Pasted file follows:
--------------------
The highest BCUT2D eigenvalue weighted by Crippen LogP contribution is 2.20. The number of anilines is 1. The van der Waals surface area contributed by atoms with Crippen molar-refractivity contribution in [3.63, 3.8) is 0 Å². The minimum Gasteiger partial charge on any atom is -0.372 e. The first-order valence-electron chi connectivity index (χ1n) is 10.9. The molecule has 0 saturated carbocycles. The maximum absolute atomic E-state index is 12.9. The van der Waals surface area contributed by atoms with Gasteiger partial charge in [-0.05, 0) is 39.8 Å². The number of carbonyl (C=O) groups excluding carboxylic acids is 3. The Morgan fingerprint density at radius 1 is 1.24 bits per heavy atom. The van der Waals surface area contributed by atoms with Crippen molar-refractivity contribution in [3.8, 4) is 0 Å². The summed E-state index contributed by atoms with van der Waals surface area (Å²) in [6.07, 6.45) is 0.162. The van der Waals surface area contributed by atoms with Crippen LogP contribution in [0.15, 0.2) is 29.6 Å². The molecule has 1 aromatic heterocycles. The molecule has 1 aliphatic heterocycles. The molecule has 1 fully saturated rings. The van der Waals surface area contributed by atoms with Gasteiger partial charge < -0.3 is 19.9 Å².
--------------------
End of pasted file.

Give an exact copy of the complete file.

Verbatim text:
The highest BCUT2D eigenvalue weighted by Crippen LogP contribution is 2.20. The number of anilines is 1. The van der Waals surface area contributed by atoms with Crippen molar-refractivity contribution in [3.63, 3.8) is 0 Å². The minimum Gasteiger partial charge on any atom is -0.372 e. The first-order valence-electron chi connectivity index (χ1n) is 10.9. The molecule has 0 saturated carbocycles. The maximum absolute atomic E-state index is 12.9. The van der Waals surface area contributed by atoms with Gasteiger partial charge in [-0.05, 0) is 39.8 Å². The number of carbonyl (C=O) groups excluding carboxylic acids is 3. The Morgan fingerprint density at radius 1 is 1.24 bits per heavy atom. The van der Waals surface area contributed by atoms with Crippen molar-refractivity contribution in [3.8, 4) is 0 Å². The summed E-state index contributed by atoms with van der Waals surface area (Å²) in [6.07, 6.45) is 0.162. The van der Waals surface area contributed by atoms with Crippen LogP contribution in [0.15, 0.2) is 29.6 Å². The molecule has 1 aromatic heterocycles. The molecule has 1 aliphatic heterocycles. The molecule has 1 fully saturated rings. The van der Waals surface area contributed by atoms with Gasteiger partial charge < -0.3 is 19.9 Å².